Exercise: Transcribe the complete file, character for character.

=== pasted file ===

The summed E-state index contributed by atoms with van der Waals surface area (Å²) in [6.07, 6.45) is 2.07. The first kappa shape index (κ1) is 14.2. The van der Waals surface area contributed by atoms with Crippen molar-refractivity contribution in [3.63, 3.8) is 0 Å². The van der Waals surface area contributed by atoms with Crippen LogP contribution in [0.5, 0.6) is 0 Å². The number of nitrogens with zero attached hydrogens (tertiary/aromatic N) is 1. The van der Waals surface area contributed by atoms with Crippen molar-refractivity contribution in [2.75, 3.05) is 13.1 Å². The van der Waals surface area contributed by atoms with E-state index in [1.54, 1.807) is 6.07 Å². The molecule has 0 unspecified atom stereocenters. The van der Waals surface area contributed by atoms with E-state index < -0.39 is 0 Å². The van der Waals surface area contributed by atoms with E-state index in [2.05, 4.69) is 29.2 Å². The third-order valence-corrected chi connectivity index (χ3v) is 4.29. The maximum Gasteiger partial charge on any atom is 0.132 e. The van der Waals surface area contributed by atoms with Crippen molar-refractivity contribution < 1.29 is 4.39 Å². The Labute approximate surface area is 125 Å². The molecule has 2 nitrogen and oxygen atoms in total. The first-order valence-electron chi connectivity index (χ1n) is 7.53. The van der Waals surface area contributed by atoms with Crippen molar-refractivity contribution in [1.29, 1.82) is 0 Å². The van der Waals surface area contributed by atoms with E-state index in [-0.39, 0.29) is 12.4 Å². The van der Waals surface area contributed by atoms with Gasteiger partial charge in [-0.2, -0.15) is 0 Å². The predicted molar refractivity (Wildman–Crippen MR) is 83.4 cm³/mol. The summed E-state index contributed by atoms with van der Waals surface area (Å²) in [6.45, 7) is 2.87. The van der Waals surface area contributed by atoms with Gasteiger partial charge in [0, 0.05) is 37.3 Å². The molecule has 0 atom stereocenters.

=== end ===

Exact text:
The summed E-state index contributed by atoms with van der Waals surface area (Å²) in [6.07, 6.45) is 2.07. The first kappa shape index (κ1) is 14.2. The van der Waals surface area contributed by atoms with Crippen molar-refractivity contribution in [3.63, 3.8) is 0 Å². The van der Waals surface area contributed by atoms with Crippen LogP contribution in [0.5, 0.6) is 0 Å². The number of nitrogens with zero attached hydrogens (tertiary/aromatic N) is 1. The van der Waals surface area contributed by atoms with Crippen molar-refractivity contribution in [2.75, 3.05) is 13.1 Å². The van der Waals surface area contributed by atoms with E-state index in [1.54, 1.807) is 6.07 Å². The molecule has 0 unspecified atom stereocenters. The van der Waals surface area contributed by atoms with E-state index < -0.39 is 0 Å². The van der Waals surface area contributed by atoms with E-state index in [2.05, 4.69) is 29.2 Å². The third-order valence-corrected chi connectivity index (χ3v) is 4.29. The maximum Gasteiger partial charge on any atom is 0.132 e. The van der Waals surface area contributed by atoms with Crippen molar-refractivity contribution < 1.29 is 4.39 Å². The Labute approximate surface area is 125 Å². The molecule has 2 nitrogen and oxygen atoms in total. The first-order valence-electron chi connectivity index (χ1n) is 7.53. The van der Waals surface area contributed by atoms with Crippen molar-refractivity contribution in [1.29, 1.82) is 0 Å². The van der Waals surface area contributed by atoms with E-state index in [-0.39, 0.29) is 12.4 Å². The van der Waals surface area contributed by atoms with Gasteiger partial charge in [-0.2, -0.15) is 0 Å². The predicted molar refractivity (Wildman–Crippen MR) is 83.4 cm³/mol. The summed E-state index contributed by atoms with van der Waals surface area (Å²) in [6.45, 7) is 2.87. The van der Waals surface area contributed by atoms with Gasteiger partial charge in [0, 0.05) is 37.3 Å². The molecule has 0 atom stereocenters.